/resources/image/template/step.png Process Improvement Quality Tools

Process Improvement Quality Tools

There is a host of tools and techniques that can be used in association with any process improvement initiative.

These process improvement quality tools and techniques are normally very simple to use, and often form part of a scheme to find root causes and gain ideas about how to address problems.

These tools are often used within groups to help find methods of understanding how a process works and then how to improve the process.

Quality / process improvements tools list

A list of some of the tools that are available to help with quality and process improvement is given below.

  • Benchmarking: Benchmarking is a quality tool that involves measuring a process and then analyzing its performance so that it can be compared to industry standard performance levels and also to compare with any changes made to see the effect of improvements.
  • Brainstorming: Brainstorming is a methodology or quality tool used with a group to find a solution to a specific problem by gathering ideas spontaneously contributed by the group members. Ideas, regardless of their value are put up - a key issue is that all ideas are accepted and none are criticized (often the unusual ideas may form the basis of a solution as further ideas develop the original concept). Once the ideas have been gathered they can be grouped and analyzed.
  • Cause and effect diagram / fishbone: The fishbone or cause and effect quality tool is a way of representing an issue that draws out the cause or causes of a problem. The tool helps focus on the details of the problem by providing a way to follow issues down to the possible details of the root cause.
  • Flowcharts: Flowcharts are an important quality tool for process improvement. They enable the process to be drawn out in a logical fashion so that they major stages within the process can be seen. They key with any process map or flowchart is to select the important stages and to be able to summarize the process accurately without over-complicating the diagram.
  • Pareto analysis chart: A Pareto chart is a form of chart that contains both bars and a line graph, where individual values are represented in descending order by bars, and the cumulative total is represented by the line - in this way the leftmost bars are the highest and the ones that need addressing first. Typically the failures in a given process are plotted in the vertical axis, and the vertical bars are failures arising from a given cause. The line graph then gives the cumulative number of failures.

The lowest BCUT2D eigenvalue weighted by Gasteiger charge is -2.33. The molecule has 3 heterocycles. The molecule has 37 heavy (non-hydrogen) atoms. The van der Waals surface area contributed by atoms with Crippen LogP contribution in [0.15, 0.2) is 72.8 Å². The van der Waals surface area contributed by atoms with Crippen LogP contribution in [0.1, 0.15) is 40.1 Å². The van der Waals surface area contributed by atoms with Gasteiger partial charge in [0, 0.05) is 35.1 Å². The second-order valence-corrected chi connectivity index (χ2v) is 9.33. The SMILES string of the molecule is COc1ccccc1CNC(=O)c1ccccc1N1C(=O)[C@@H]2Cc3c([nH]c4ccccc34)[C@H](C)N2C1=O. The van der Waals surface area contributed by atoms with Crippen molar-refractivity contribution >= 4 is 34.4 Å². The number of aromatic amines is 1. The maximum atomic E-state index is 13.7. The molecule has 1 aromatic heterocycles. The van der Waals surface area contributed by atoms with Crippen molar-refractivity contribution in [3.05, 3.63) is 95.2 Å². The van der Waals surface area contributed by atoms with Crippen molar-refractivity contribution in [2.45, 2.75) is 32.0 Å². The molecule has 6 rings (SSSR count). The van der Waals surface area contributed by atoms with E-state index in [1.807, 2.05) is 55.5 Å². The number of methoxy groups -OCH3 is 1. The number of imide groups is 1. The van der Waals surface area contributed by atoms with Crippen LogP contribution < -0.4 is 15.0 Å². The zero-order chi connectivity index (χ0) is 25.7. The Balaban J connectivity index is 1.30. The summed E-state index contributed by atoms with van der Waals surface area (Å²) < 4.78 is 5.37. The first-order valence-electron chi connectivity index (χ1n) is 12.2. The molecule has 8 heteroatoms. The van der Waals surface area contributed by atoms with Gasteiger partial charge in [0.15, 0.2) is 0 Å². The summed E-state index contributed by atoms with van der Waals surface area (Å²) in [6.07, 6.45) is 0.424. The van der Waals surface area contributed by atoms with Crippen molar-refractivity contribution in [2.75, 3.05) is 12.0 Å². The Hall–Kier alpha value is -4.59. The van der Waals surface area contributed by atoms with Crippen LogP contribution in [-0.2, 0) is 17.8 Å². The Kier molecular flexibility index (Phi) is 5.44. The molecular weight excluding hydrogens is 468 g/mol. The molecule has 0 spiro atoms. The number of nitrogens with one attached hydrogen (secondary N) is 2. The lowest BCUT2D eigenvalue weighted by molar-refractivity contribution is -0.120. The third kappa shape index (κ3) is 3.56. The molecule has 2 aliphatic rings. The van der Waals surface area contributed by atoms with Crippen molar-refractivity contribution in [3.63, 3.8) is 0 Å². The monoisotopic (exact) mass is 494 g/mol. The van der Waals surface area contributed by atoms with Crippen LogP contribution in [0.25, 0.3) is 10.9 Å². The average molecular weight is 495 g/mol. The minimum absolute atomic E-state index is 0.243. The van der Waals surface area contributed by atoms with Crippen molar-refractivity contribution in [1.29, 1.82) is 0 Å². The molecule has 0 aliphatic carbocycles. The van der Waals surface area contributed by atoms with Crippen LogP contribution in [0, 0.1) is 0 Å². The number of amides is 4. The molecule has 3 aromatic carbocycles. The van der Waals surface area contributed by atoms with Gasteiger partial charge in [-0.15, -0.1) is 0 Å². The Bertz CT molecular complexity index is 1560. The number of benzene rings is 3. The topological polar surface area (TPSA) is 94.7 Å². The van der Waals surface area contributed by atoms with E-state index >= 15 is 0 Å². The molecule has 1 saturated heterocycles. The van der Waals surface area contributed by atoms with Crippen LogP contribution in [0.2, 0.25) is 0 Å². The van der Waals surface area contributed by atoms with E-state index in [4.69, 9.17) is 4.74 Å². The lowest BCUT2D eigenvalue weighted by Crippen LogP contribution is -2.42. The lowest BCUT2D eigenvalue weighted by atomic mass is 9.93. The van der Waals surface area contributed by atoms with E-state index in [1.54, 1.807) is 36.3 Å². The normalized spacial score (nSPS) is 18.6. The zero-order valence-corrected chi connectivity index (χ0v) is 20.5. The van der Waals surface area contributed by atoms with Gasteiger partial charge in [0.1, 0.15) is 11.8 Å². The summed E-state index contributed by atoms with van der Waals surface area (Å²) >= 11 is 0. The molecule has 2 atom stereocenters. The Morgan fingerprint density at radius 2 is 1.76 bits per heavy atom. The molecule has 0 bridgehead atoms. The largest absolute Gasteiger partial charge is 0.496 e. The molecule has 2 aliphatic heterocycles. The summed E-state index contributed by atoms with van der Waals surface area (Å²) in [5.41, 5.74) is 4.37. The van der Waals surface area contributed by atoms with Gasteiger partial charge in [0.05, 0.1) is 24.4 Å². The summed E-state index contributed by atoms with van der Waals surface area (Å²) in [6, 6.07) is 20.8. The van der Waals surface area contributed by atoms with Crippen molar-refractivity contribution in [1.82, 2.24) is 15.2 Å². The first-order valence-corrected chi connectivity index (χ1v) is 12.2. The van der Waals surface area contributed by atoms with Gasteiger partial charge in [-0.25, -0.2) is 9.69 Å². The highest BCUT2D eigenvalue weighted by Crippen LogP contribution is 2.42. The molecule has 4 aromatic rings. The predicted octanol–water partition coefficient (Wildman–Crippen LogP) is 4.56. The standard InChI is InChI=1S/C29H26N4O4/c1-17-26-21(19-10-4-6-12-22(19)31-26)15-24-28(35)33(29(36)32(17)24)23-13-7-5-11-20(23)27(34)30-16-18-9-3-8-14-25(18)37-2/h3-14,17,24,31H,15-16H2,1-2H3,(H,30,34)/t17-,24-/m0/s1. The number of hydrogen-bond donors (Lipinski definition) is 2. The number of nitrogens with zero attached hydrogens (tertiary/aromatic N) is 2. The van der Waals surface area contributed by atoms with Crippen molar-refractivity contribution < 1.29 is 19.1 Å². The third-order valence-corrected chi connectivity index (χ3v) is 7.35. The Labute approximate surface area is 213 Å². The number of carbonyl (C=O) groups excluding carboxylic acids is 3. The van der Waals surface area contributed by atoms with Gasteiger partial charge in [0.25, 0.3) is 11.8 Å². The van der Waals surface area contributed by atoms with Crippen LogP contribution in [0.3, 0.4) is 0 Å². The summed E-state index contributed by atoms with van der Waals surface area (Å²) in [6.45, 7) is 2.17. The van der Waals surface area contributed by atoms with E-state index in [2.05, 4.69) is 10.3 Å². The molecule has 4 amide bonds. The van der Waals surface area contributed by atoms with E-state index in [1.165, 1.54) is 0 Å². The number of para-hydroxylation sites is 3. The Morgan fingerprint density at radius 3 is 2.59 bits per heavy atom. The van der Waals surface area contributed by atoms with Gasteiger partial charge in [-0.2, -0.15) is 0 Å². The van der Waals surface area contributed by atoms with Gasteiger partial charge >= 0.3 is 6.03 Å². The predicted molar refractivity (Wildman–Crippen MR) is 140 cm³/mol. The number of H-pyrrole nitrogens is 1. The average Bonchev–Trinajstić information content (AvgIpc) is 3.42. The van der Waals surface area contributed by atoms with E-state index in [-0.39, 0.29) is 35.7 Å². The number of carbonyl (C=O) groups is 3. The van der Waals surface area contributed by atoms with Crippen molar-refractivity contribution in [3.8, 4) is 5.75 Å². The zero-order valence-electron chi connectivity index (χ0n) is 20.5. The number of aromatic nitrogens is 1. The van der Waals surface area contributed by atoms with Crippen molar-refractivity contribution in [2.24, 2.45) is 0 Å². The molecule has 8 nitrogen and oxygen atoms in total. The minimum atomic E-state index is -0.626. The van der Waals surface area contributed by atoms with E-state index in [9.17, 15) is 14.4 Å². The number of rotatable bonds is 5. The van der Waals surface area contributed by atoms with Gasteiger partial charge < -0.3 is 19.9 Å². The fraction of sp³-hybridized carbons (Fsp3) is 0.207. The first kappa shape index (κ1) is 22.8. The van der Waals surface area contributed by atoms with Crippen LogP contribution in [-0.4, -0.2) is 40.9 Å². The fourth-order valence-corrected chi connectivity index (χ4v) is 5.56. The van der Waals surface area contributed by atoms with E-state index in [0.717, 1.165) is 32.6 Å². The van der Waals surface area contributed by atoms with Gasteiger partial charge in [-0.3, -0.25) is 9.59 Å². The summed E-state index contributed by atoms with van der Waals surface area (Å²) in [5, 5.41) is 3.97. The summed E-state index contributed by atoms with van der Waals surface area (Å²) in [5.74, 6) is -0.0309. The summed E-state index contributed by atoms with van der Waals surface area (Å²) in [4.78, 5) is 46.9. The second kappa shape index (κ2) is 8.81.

• PDCA, PDSA cycle: The Plan; Do; Check; Act cycle is a cycle that can be used in any process improvement initiative. Often it may also be referred to as Plan; Do; Study; Act, PDSA or the Deming wheel, or the Shewhart cycle as a result of people who worked on developing the concepts and ideas.
  • Scatter diagram: A scatter diagram is a form of diagram where the results of measurements made can be plotted to see the main areas where the results fall. The scatter of the results can be seen.
  • Total Quality Management, TQM: TQM is based upon the idea that the ultimate quality of a product is the responsibility of all involved in the organization. It involves all processes and people. Hence the name total quality management.
  • Kaizen: Kaizen is the Japanese for "improvement", or "change for the better." The philosophy involves a focus on continuous improvement of processes in manufacturing, engineering, and business management.
  • Six Sigma: Six Sigma is a process improvement methodology, originally developed within Motorola to significantly improve its product quality. This form of process improvement It aims to improve process quality by identifying and removing the causes of defects and minimizing variability in the various processes used.
  • Quality Circles: Quality circles are a form of process improvement scheme whereby employees undertaking the actual work form groups under the leadership of a team leader. They discuss and seek to improve the processes they are working on. The idea is that as they do the work, they are the experts and they can often see ways of achieving process improvement that management may not be able to envisage.

These include just a few of the widely used process improvement tools or quality tools that are available.

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